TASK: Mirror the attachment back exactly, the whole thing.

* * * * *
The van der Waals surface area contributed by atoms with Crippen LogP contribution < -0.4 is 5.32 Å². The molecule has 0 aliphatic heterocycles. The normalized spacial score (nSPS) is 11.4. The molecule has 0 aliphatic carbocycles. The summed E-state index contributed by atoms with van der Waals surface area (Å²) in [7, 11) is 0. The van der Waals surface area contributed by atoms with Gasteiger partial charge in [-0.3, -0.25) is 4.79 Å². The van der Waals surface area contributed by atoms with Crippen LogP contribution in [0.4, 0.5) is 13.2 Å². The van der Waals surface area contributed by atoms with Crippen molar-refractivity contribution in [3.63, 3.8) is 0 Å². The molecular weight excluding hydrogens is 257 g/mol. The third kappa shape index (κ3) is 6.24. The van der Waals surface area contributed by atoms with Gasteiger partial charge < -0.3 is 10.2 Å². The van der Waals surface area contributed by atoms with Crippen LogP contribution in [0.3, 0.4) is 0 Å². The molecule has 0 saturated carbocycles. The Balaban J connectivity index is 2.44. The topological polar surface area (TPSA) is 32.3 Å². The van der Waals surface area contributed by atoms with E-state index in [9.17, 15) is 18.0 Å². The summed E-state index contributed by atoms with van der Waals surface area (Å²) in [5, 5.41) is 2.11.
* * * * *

The van der Waals surface area contributed by atoms with Crippen LogP contribution < -0.4 is 5.32 Å². The molecule has 0 aliphatic heterocycles. The normalized spacial score (nSPS) is 11.4. The molecule has 0 aliphatic carbocycles. The summed E-state index contributed by atoms with van der Waals surface area (Å²) in [7, 11) is 0. The van der Waals surface area contributed by atoms with Gasteiger partial charge in [-0.3, -0.25) is 4.79 Å². The van der Waals surface area contributed by atoms with Crippen LogP contribution in [0.4, 0.5) is 13.2 Å². The van der Waals surface area contributed by atoms with Crippen molar-refractivity contribution in [3.63, 3.8) is 0 Å². The molecular weight excluding hydrogens is 257 g/mol. The third kappa shape index (κ3) is 6.24. The van der Waals surface area contributed by atoms with Gasteiger partial charge < -0.3 is 10.2 Å². The van der Waals surface area contributed by atoms with Crippen LogP contribution in [0.3, 0.4) is 0 Å². The molecule has 0 saturated carbocycles. The Balaban J connectivity index is 2.44. The topological polar surface area (TPSA) is 32.3 Å². The van der Waals surface area contributed by atoms with E-state index in [9.17, 15) is 18.0 Å². The summed E-state index contributed by atoms with van der Waals surface area (Å²) in [5, 5.41) is 2.11.